Lately I have had a ton of decisions to make. None that are difficult in the sense of bad. But some are important to me and to others. And the quantity has definitely increased over the past eighteen months.
From anniversary trips abroad to graduation trips to engagement parties to weddings to cars to conference breakout sessions….
I am constantly deciding where, what time, which one, what color, who is coming….
I realize as we have passed the year mark when all of this began, that my decisions are coming slower. As a matter of fact, I postpone them. My procrastination creates a cumulative burden of outstanding decisions to be made.
The weight of the decisions and the procrastination combine into my first real experience with decision fatigue.
I am sure you have read about people (Steve Jobs, Obama) wearing the same outfit everyday or having the same breakfast everyday to reduce their number of decisions. I never really got that. Those decisions don’t bother me. As a matter of fact, I have never had a problem making decisions.
Until they get continuous and bigger.
Okay so maybe Obama had this happen more often than I did!
So I guess these people who are proactively battling decision fatigue decided to go first after the low lying fruit of daily stuff in order to save their brain power for the weightier issues in front of them.
I am not deciding on when to launch the next iPhone or whether to approve a budget for a whole country, nevertheless, I need to move things forward.
Have you ever procrastinated so long that the lack of decision-making actually created problems? This is a place none of us want to be.
So I did some research on tips to help avoid the repercussions of bad decisions because of decision fatigue.
What is Decision Fatigue Exactly?
A psychologist named Roy F. Baumeister coined the term “decision fatigue” in reference to the decline in the quality of decisions that are made by a person after many decisions have been made in a row.
One example I read in several articles was a study of 1,100 decisions by judges to grant parole to prisoners. The biggest factor influencing the ruling was time of day. A prisoner who was on the docket early in the day was much more likely to get parole. By the end of the day the judge was tired. Rather than agonizing over the decisions, the judges would ease their mental strain and stay with the status quo. They basically would punt, and keep the person locked up.
The judge’s version on procrastinating.
What Can We Do To Reduce Making Poor Decisions due to Decision Fatigue?
After reading several articles with tips to reduce this problem, I will share with you what I feel will help reserve energy for the meatier decisions in life:
- Plan a time to work on big decisions. I woke up in the middle of the night worrying about menus for my son’s upcoming rehearsal dinner and what car I need to get as my lease is up. The middle of the night is not the best time. I have opened menus many, many times during my work day. And I have visited car place several times now. I keep pushing the decision away. This time in the middle of the night I just made a to do list for my weekend. I went on line and chose the car options I wanted and walked into the dealership and handed them the exact car. So much easier.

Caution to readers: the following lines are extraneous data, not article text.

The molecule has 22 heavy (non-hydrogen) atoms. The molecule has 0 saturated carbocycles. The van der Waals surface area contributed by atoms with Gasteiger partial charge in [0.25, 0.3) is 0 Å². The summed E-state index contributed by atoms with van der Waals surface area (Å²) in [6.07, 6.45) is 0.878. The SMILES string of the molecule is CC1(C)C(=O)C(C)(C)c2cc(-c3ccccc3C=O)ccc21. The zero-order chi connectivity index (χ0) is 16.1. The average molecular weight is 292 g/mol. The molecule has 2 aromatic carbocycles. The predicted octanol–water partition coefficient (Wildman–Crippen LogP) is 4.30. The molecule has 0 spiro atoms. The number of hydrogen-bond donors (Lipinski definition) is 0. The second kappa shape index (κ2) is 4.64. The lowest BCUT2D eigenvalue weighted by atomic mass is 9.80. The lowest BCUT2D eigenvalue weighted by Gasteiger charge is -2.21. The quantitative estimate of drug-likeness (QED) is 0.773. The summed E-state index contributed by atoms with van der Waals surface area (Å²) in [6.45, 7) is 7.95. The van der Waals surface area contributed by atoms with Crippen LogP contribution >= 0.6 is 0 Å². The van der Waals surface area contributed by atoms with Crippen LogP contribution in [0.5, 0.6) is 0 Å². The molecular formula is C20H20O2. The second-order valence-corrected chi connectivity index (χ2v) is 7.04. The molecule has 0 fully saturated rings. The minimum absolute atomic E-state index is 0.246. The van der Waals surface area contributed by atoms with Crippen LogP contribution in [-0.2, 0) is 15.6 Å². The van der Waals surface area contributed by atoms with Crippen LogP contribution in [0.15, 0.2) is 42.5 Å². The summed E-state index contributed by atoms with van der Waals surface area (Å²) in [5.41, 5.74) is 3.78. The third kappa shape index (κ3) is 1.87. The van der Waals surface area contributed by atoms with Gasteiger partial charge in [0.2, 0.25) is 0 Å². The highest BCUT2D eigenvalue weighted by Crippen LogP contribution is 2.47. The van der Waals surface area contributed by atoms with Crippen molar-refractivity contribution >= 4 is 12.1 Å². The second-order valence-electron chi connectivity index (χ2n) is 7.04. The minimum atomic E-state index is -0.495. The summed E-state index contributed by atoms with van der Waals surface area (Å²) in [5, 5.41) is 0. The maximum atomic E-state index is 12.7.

- Determine and gather the appropriate information required for big decisions. Most decisions become pretty easy with the right information and the right amount of information. Too much data to sort through or too many choices can make it harder to decide and wear you out even more. For example, there are two full pages of entrée options from the rehearsal dinner venue for my son’s wedding. How can I narrow it down first? What are the costs? I wish I only had 4 or 5 choices in my price range.
- Decisions that have minimal risk – just decide. If something has minimal risk to it, I try to just decide. Procrastinating over what I am going to make for dinner just leads to bad, and usually unhealthier, decisions. I also try to schedule things like working out. If I wait to decide that day, you know what the decision will be. Reserve your brain power for meatier choices to be made.
- Plan to make decisions at certain times a day. Honestly, I wouldn’t have thought about this. But several articles I read said that if you are hungry, have low blood sugar, or are tired, you will make worse decisions. Like really poor ones! So, if one of your children come and ask you about something at night when you are tired, give them the famous “If I have to decide now, the answer is no” response. That will get them to wait until you are not tired.
- Try to make time to pray about decisions first. Obviously, I pray about big decisions mostly, but God is certainly big enough to handle our small ones too. I have known people to pray about what they wear or if they should buy something or not. I do know that my husband and I have definitely prayed over moving, taking certain jobs, quitting jobs, school situations for kids, etc. I actually get mad at myself if I am in impulse mode and don’t bring important things to the Lord.
I try to prioritize and reserve my energy for the more important choices that I face. With all of the options online for shopping, the multitude of food options that surround us, and the general speed of our society has us rapid cycling one decision after another.
The best long-term option I see on the horizon is to continue to simplify my life and slow things down purposefully. This will allow enough time and energy to focus on the important things in our life that need energy and attention.
How about you, do you feel overwhelmed right now with all of the decisions that you have to conquer each day? Have you found tips to reduce decision fatigue and continue making wise decisions on the important things in your life? We would love to hear your tips and hacks in the comments!